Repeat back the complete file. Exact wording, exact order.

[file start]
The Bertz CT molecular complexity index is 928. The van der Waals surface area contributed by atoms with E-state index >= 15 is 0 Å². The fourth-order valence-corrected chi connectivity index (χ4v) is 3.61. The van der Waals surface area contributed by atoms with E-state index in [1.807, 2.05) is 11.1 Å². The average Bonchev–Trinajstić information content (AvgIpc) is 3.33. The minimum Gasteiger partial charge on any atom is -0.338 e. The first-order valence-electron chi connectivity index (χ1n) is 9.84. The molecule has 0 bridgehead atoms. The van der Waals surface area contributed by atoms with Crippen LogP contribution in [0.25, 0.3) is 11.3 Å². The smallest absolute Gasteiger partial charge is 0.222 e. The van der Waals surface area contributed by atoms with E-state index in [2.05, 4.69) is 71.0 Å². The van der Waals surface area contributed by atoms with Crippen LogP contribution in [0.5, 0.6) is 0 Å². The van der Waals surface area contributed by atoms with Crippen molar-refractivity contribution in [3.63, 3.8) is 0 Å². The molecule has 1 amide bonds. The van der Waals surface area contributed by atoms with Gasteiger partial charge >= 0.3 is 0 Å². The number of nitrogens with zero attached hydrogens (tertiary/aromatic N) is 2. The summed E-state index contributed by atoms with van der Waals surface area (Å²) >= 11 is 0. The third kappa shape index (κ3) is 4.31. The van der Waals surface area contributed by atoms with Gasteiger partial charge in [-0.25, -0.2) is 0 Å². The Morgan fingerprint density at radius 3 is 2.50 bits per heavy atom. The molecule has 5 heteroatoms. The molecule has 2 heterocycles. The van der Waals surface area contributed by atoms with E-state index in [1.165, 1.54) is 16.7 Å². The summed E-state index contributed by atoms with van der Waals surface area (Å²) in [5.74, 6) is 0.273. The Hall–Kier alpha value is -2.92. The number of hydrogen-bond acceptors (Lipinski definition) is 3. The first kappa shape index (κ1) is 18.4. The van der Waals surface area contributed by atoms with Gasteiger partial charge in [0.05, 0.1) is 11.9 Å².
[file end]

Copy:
The Bertz CT molecular complexity index is 928. The van der Waals surface area contributed by atoms with E-state index >= 15 is 0 Å². The fourth-order valence-corrected chi connectivity index (χ4v) is 3.61. The van der Waals surface area contributed by atoms with E-state index in [1.807, 2.05) is 11.1 Å². The average Bonchev–Trinajstić information content (AvgIpc) is 3.33. The minimum Gasteiger partial charge on any atom is -0.338 e. The first-order valence-electron chi connectivity index (χ1n) is 9.84. The molecule has 0 bridgehead atoms. The van der Waals surface area contributed by atoms with Crippen LogP contribution in [0.25, 0.3) is 11.3 Å². The smallest absolute Gasteiger partial charge is 0.222 e. The van der Waals surface area contributed by atoms with E-state index in [2.05, 4.69) is 71.0 Å². The van der Waals surface area contributed by atoms with Crippen LogP contribution in [0.5, 0.6) is 0 Å². The van der Waals surface area contributed by atoms with Crippen molar-refractivity contribution in [3.63, 3.8) is 0 Å². The molecule has 1 amide bonds. The van der Waals surface area contributed by atoms with Gasteiger partial charge >= 0.3 is 0 Å². The number of nitrogens with zero attached hydrogens (tertiary/aromatic N) is 2. The summed E-state index contributed by atoms with van der Waals surface area (Å²) >= 11 is 0. The third kappa shape index (κ3) is 4.31. The van der Waals surface area contributed by atoms with Gasteiger partial charge in [-0.25, -0.2) is 0 Å². The Morgan fingerprint density at radius 3 is 2.50 bits per heavy atom. The molecule has 5 heteroatoms. The molecule has 2 heterocycles. The van der Waals surface area contributed by atoms with E-state index in [1.165, 1.54) is 16.7 Å². The summed E-state index contributed by atoms with van der Waals surface area (Å²) in [5.74, 6) is 0.273. The Hall–Kier alpha value is -2.92. The number of hydrogen-bond acceptors (Lipinski definition) is 3. The first kappa shape index (κ1) is 18.4. The van der Waals surface area contributed by atoms with Gasteiger partial charge in [0.05, 0.1) is 11.9 Å².